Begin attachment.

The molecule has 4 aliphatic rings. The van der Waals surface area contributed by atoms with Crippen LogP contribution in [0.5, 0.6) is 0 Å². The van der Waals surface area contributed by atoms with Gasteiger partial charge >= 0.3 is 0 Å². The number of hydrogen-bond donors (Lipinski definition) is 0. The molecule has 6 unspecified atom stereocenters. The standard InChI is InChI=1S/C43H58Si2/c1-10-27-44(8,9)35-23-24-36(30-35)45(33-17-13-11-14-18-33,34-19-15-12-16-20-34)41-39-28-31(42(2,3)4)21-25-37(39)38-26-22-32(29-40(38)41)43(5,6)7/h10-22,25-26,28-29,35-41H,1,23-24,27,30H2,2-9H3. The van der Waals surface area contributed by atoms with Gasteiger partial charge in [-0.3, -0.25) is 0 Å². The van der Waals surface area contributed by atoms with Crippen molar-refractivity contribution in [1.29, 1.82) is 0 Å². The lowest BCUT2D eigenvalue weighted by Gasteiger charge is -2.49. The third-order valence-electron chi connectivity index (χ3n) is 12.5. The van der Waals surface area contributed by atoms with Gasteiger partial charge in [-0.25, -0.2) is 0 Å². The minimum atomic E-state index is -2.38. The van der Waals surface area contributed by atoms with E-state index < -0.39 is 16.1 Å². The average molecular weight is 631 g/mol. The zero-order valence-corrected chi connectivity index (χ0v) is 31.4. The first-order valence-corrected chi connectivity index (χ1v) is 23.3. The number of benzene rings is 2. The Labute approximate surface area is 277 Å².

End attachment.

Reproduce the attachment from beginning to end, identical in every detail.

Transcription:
The molecule has 4 aliphatic rings. The van der Waals surface area contributed by atoms with Crippen LogP contribution in [0.5, 0.6) is 0 Å². The van der Waals surface area contributed by atoms with Gasteiger partial charge >= 0.3 is 0 Å². The number of hydrogen-bond donors (Lipinski definition) is 0. The molecule has 6 unspecified atom stereocenters. The standard InChI is InChI=1S/C43H58Si2/c1-10-27-44(8,9)35-23-24-36(30-35)45(33-17-13-11-14-18-33,34-19-15-12-16-20-34)41-39-28-31(42(2,3)4)21-25-37(39)38-26-22-32(29-40(38)41)43(5,6)7/h10-22,25-26,28-29,35-41H,1,23-24,27,30H2,2-9H3. The van der Waals surface area contributed by atoms with Gasteiger partial charge in [-0.3, -0.25) is 0 Å². The van der Waals surface area contributed by atoms with Crippen molar-refractivity contribution in [1.29, 1.82) is 0 Å². The lowest BCUT2D eigenvalue weighted by Gasteiger charge is -2.49. The third-order valence-electron chi connectivity index (χ3n) is 12.5. The van der Waals surface area contributed by atoms with Gasteiger partial charge in [-0.25, -0.2) is 0 Å². The minimum atomic E-state index is -2.38. The van der Waals surface area contributed by atoms with E-state index < -0.39 is 16.1 Å². The average molecular weight is 631 g/mol. The zero-order valence-corrected chi connectivity index (χ0v) is 31.4. The first-order valence-corrected chi connectivity index (χ1v) is 23.3. The number of benzene rings is 2. The Labute approximate surface area is 277 Å².